Perhaps because we are terrestrial beings, residing above the planet’s crust, we tend not to consider the subsurface world, or what author Robert MacFarlane calls the ‘underland.’ Yet this subterranean world teems with life. There are more microbes in just one handful of soil than there are people on the planet. More than half of the Earth’s bacteria reside far below ground where they decompose matter and form vital partnerships with plants. The underground is also home to microscopic creatures such as nematodes and protozoa that help to mineralise nutrients and suppress pathogens in the soil. Burrowing earthworms, arthropods and other soil fauna are the ultimate ‘ecosystem engineers’, helping to improve the water-holding capacity and porosity of soils. Mycorrhizal fungi construct vast rhizomatic structures below the surface that enable plants to communicate with one another, warning each other about pests and sharing nutrients (the plants play their part too, feeding fungi glucose harvested through the alchemical practice of photosynthesis). 80% of a plant’s nitrogen and nearly all of its phosphorous come from the mycorrhizal partnerships that fungi have established with their above-ground cousins.



The living soil beneath us is both the basis for these intimate partnerships and their product. As Albert Howard (1873-1947), one of the pioneers of the organic movement, understood, it is impossible to separate soil from the life that it supports. ‘The health of soil, plant, animal and man is one and indivisible.’ In other words, all flourishing is mutual. To degrade the soil is to degrade the basis for life itself.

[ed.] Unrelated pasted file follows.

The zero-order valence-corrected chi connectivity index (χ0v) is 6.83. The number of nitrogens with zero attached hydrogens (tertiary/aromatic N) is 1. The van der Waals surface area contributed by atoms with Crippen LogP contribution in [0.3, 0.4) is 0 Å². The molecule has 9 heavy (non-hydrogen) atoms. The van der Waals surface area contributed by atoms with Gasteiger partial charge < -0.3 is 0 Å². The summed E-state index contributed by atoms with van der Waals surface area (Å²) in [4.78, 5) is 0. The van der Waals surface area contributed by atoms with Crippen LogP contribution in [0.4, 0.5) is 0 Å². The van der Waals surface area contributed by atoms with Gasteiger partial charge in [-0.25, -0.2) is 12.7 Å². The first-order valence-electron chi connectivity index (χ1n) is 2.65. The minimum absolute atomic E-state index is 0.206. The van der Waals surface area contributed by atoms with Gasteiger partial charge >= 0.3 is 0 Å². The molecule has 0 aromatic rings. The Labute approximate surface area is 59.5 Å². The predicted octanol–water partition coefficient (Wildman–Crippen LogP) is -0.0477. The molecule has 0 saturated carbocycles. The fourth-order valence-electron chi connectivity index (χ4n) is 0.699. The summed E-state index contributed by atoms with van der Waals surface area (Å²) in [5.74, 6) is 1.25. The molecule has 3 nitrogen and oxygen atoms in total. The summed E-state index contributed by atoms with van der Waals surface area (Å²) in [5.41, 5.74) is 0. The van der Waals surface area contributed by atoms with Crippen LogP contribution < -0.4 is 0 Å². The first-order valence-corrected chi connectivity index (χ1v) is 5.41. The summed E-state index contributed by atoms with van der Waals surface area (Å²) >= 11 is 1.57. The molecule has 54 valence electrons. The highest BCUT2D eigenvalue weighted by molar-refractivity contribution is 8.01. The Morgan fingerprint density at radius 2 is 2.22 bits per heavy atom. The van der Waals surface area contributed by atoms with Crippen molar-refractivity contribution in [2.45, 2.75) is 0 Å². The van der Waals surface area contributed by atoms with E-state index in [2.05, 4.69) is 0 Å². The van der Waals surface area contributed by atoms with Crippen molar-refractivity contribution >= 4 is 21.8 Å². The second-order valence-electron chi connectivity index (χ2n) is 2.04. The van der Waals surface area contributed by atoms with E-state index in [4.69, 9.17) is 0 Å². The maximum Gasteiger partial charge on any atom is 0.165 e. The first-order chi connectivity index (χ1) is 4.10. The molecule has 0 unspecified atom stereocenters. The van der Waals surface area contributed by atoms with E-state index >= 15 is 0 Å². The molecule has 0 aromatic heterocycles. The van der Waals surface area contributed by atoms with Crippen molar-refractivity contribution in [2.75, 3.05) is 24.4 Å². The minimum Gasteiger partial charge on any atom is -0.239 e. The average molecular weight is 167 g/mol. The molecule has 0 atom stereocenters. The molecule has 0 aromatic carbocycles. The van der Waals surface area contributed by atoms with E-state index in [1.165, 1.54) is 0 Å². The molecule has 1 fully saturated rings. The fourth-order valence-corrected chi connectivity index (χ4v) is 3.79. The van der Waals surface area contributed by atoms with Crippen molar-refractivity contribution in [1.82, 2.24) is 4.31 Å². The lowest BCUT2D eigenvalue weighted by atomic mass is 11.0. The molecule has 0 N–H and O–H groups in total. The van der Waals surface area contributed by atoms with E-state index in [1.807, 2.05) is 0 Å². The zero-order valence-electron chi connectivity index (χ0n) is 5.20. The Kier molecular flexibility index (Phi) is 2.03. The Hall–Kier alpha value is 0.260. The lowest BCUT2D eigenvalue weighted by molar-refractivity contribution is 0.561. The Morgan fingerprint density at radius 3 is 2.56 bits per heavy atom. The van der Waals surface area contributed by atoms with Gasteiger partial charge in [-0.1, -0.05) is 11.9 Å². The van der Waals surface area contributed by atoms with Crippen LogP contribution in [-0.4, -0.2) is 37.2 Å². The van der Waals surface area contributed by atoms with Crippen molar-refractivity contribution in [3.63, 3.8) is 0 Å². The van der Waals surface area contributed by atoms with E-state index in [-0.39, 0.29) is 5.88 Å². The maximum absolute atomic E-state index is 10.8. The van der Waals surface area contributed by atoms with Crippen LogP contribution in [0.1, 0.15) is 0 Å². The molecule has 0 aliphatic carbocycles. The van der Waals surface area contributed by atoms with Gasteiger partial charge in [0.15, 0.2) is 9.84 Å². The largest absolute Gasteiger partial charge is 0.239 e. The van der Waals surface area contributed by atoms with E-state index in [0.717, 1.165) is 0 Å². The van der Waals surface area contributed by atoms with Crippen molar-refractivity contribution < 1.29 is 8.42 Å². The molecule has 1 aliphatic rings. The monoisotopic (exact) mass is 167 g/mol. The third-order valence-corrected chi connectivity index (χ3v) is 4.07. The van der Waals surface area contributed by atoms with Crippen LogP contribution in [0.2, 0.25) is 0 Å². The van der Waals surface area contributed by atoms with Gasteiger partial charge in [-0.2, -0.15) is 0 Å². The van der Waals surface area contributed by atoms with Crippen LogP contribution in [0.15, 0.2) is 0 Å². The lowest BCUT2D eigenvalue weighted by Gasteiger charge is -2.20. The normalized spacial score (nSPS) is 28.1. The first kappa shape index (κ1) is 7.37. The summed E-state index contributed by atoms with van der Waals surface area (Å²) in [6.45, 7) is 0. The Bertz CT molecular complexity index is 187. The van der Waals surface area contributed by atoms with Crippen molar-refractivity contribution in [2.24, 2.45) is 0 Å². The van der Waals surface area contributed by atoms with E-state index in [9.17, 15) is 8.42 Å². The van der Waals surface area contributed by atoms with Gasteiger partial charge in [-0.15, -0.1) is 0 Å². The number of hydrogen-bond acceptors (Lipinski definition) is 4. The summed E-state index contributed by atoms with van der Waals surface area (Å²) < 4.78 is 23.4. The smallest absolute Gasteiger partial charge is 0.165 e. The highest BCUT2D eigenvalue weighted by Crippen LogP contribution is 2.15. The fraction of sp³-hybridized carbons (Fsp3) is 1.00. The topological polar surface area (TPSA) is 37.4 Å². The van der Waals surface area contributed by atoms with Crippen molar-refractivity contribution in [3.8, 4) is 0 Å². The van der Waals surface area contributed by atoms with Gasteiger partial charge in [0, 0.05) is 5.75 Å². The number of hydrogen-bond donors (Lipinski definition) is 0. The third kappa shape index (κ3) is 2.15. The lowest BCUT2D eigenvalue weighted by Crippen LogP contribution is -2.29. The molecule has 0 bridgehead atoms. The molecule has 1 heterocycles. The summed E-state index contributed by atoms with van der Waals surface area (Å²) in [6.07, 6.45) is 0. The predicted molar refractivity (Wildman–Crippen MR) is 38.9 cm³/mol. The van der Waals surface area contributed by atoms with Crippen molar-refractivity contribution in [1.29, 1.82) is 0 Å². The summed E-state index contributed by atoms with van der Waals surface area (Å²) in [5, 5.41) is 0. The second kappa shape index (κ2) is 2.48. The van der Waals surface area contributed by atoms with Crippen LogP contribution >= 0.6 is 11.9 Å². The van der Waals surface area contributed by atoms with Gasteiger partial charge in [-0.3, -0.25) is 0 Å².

‘No till’ and ‘low till’ agriculture are designed to keep the soil’s structure intact as well as to retain its species richness. When the soil is tilled whole communities of bacteria, microorganisms, fungi, and earthworms are disturbed, displaced or killed. When the soil’s health is compromised – when it is denuded and impoverished – fertilisers and other synthetic chemicals are needed to replace the fertility previously generated by a biodiverse soil system. Tillage also uproots plant matter – which binds soil together – and hastens evaporation. Exposed and dried out soil is soon lost to erosion, as winds shake the ground and carry off the land’s life-giving fecundity. Steinbeck’s realist novel, The Grapes of Wrath, tells the story of one family, the Joads, fleeing the tragic effects of soil erosion in the US Dust Bowl during the 1930s. Today, according to geomorphologist David Montgomery, 23 billion tons of soil are lost every single year. A lack of respect for living soil means the dust keeps on blowing.



Better care for soil – and the lifeforms that soil nurtures – can prevent this underland apocalypse. As practitioners have noted, no and low till techniques are certainly not a one-stop or easy-fix solution for the problems of soil health; rather they are part of a suite of regenerative practices that encourage better stewardship of the earth, starting with the soil itself.  Edible strives to be a hothouse for the hundreds of ‘little shifts’, which together will make for a more careful management of the soil world.



Come down to Edible and see how we put these methods into practice. Using no-dig and soil regeneration principles to revive the ground we grow in.